Kulanu head says party will support controversial NGO bill

Moshe Kahlon declares his faction is satisfied with legislation despite it not requiring private funding reports

Finance Minister Moshe Kahlon at a meeting at the Prime Minister's Office in Jerusalem, January 4, 2016. (Miriam Alster/Flash90)
Finance Minister Moshe Kahlon at a meeting at the Prime Minister's Office in Jerusalem, January 4, 2016. (Miriam Alster/Flash90)

Finance Minister Moshe Kahlon said Monday that his Kulanu party will support a controversial bill that would require nongovernmental groups to declare funding from foreign countries.

The so-called NGO bill, which was proposed by the cabinet, was unanimously passed last month by the Ministerial Committee for Legislation, green-lighting coalition support for the measure, despite denunciations from lawmakers both in the opposition and within Kulanu.

Speaking at a press conference, Kahlon noted that he is not overly concerned with the bill, the Hebrew-language Haaretz website reported.

“I can manage with a version like this or like that,” he said. “The bill started in a certain form and came back in a form that we could live with, and we will support it.”

Almost all of the groups that will be affected by the bill identify with the political left, as those NGOs receive funding from foreign governments, whereas those on the political right are mainly funded by private donors, who are not subject to scrutiny by the bill.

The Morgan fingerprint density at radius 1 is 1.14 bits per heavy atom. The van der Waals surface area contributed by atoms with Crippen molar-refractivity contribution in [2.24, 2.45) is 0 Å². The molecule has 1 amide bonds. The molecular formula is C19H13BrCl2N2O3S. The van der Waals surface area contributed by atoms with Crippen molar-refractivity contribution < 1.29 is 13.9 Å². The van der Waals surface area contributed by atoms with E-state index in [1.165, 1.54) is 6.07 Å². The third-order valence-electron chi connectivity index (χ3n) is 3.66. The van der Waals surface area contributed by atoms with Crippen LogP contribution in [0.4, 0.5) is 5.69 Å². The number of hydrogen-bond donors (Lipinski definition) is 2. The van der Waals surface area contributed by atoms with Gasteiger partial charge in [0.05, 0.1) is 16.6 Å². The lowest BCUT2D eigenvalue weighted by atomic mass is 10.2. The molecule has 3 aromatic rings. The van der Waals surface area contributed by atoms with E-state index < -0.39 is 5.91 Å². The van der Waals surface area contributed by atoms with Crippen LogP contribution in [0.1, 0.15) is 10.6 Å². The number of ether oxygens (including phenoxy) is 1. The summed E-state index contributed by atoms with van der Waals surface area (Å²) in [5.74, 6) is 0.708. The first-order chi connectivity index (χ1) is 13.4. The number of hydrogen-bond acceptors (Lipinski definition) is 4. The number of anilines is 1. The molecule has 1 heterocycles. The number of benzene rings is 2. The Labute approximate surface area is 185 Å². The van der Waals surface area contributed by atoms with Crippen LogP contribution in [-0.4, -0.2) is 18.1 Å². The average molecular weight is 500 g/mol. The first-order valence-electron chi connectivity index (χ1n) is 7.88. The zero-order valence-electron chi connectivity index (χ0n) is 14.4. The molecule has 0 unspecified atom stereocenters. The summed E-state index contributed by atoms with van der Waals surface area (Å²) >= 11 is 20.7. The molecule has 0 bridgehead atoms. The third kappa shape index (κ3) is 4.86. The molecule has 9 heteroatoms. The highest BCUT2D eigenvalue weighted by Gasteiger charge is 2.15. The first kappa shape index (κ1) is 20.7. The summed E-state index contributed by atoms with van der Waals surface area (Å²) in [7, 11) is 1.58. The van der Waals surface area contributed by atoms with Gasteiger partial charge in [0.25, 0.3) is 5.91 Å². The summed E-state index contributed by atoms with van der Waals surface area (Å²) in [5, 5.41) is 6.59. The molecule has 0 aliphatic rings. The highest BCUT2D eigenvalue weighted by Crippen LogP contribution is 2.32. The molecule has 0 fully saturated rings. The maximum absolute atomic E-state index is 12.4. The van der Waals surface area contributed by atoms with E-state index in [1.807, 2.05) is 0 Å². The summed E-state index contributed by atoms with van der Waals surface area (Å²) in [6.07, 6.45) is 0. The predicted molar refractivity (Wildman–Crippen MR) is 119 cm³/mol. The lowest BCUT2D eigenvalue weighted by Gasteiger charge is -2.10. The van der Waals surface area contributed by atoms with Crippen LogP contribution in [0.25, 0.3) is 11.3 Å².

Kulanu had initially demanded that the bill also require financial reports of funding from private sources — a stipulation that would have roped in many right-wing NGOs. However, although the demand was not met, Kulanu, which has 10 parliamentary seats, will still support the bill in the Knesset, Kahlon said.

In addition to publishing their foreign-funding sources, representatives of NGOs will also be required to wear an identification badge whenever they attend sessions in the Knesset that reflects their group’s foreign funding.

The bill would have NGO representatives wear a tag similar to those worn by lobbyists — or face a NIS 29,000 ($7,500) fine.

Proponents of the legislation contend that the funding of NGOs by mainly European governments amounts to interference in Israeli domestic matters and pushes foreign interests in the guise of human rights advocacy.

Critics say the bill unfairly targets left-leaning NGOs and groups critical of the government and warn it could deal a blow to Israel’s democratic character.

Following the ministerial committee approval, Kulanu party MK Michael Oren declared his opposition to the bill.

Oren, a former ambassador to the US and freshmen lawmaker, said he could not vote for the measure as it stood.

“As someone who has worked all his life to improve the foreign relations of the State of Israel, my conscience does not allow me to vote for the NGO bill as it is formulated today. As a member of the Knesset Constitution, [Law and Justice] Committee, I will exert all my parliamentary powers to have it changed,” he said at the time.

It was not clear if Oren maintained his opposition to the bill despite Kahlon’s assurance that the party would back it.

The bill needs to pass three votes in the Knesset before becoming law.

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